There is a compelling movie, with many compelling images, called Master and Commander (2003). There’s this scene where the surgeon of a ship gets shot and he takes a bullet right in the abdomen, right below the ribs. He is getting sicker and sicker and the only other person on the ship who knows anything about medicine is incompetent. So, he gets to the critical place where he is going to die if they don’t get the bullet out. So you know what he does? He makes himself the patient. He puts a mirror up and he has some assistance, but he does surgery on himself. He actually cuts his own abdomen open, reaches in with the forceps, and pulls out the bullet and does surgery on himself.

If you want to live the mandate of God, and you’re serious about it, there are going to be times when there are things inside of you which are limiting your obedience. It’s not that you lack understanding of what God wants to do. It’s that the inner resources of your life for one reason or another are limited, and God is going to have to open up those places and work on them and you will have to participate. He might put you under light anesthesia, but you’re going to be amazed at just how much you learn and there’s a reason why.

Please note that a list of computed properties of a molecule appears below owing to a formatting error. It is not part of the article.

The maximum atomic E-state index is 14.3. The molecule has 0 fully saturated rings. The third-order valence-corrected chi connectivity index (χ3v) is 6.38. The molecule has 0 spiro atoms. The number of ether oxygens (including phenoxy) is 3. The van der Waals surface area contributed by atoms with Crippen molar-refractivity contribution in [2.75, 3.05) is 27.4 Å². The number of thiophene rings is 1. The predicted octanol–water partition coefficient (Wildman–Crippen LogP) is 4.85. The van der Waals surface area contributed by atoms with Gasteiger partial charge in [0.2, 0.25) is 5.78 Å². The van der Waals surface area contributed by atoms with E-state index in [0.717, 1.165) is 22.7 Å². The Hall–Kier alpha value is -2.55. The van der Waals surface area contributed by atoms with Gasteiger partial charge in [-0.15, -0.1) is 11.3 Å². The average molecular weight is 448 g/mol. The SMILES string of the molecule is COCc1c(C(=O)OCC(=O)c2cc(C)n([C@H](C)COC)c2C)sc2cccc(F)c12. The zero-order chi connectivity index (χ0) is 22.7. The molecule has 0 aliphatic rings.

Because, it’s not just about you. Because, there comes a point in the journey when after you’ve been under the care of the master cardiologist, and He wants you to begin to partner and help other people with their broken hearts and so that is the process of becoming wholehearted because the Scripture says if you seek me with your whole heart, you’ll find me.

Well, what happens if your heart is broken and a piece of it is not working or it got lost somewhere? Or you gave your heart to something and someone stole a piece of you and you never got it back? What happens if somehow there is a fracture in your inner heart and pieces that were supposed to be connected got disconnected and it’s not working?